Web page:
Can you give us some actual numbers to demonstrate how you're coming out ahead? ... especially considering that you could have been earning way over 10% in something as simple as the S&P 500 index in the last year and a half?

jimb
retiredjg
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Re: Pay Down 401k Loan vs Mega Backdoor Roth

Post by retiredjg »

I would pay off the loan.
Topic Author
broodeasy
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Joined: Fri May 26, 2017 12:33 pm

Re: Pay Down 401k Loan vs Mega Backdoor Roth

Post by broodeasy »

Thank you everyone for your replies. Seems the consensus is to accelerate the loan with the extra cash flow. Another option for me is to pay off the loan entirely, still contribute the extra funds to the 401k as post-tax contributions and re-evaluate taking out a loan again at a presumably higher interest rate in 6 months. I believe that is the restriction time period on my 401k for loans.

jimb_fromATL wrote: :confused I'm having a really hard time seeing how you can come out ahead by taking money out of your 401(k) and investing it at 1% to pay it back at 4.25%. Looks to me like you won't earn enough in the 1% account to pay make all the payments, and thus will have to make up the loss out of your own pocket.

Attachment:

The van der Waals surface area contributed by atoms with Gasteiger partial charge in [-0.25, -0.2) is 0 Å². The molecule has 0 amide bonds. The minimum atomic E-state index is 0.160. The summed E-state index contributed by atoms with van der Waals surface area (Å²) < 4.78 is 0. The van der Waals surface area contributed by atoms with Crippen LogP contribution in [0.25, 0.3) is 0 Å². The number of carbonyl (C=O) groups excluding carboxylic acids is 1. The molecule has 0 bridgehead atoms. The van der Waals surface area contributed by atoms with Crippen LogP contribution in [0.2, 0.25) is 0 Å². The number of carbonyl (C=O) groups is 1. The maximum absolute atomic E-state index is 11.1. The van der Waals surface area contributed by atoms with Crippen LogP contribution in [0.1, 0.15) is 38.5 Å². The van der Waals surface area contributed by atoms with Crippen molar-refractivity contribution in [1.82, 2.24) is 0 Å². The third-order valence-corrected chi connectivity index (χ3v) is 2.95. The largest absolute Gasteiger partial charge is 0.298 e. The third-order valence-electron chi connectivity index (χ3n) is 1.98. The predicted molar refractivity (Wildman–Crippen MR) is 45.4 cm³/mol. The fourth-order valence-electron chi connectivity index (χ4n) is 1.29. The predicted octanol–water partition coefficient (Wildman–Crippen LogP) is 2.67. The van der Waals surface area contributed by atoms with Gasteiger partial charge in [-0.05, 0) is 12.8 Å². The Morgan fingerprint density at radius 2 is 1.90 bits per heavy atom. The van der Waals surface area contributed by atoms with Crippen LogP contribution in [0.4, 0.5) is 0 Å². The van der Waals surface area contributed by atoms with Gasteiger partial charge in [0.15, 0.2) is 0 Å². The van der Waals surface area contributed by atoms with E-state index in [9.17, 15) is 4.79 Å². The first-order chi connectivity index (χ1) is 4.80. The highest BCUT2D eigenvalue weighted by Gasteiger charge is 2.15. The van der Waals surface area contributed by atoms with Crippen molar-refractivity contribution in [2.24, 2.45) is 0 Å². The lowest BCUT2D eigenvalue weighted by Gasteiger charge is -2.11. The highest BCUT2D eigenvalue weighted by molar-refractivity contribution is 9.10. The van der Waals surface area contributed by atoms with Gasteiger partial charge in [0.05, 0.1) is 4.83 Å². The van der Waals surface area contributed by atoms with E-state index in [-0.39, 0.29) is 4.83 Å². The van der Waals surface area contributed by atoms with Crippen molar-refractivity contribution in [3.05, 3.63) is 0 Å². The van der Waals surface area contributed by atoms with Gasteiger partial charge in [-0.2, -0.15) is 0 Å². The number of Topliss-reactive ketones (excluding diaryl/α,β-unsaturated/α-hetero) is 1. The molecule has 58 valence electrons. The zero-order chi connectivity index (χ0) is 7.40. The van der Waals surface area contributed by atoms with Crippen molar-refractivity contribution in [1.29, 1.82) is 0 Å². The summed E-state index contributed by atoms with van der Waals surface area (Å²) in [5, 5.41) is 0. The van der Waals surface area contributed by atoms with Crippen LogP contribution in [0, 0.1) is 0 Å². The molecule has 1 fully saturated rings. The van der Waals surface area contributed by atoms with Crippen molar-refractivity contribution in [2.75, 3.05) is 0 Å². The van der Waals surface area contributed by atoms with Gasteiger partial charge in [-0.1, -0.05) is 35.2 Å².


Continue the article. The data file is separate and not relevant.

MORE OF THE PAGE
Can you give us some actual numbers to demonstrate how you're coming out ahead? ... especially considering that you could have been earning way over 10% in something as simple as the S&P 500 index in the last year and a half?

jimb
To answer this question a bit of background is needed. The year before getting the loan I filled all 52k of the 401k with a mix of contributions, match and post-tax contributions. The loan was an idea to get slightly above the overall contribution limit by borrowing against the 401k, still filling it entirely and then on top of that paying the interest for the loan back to the account. This year I'm likely not going to be able to fill it which makes the loan less attractive and not very useful for my original purposes. So paying it off entirely probably makes the most sense at this point for me.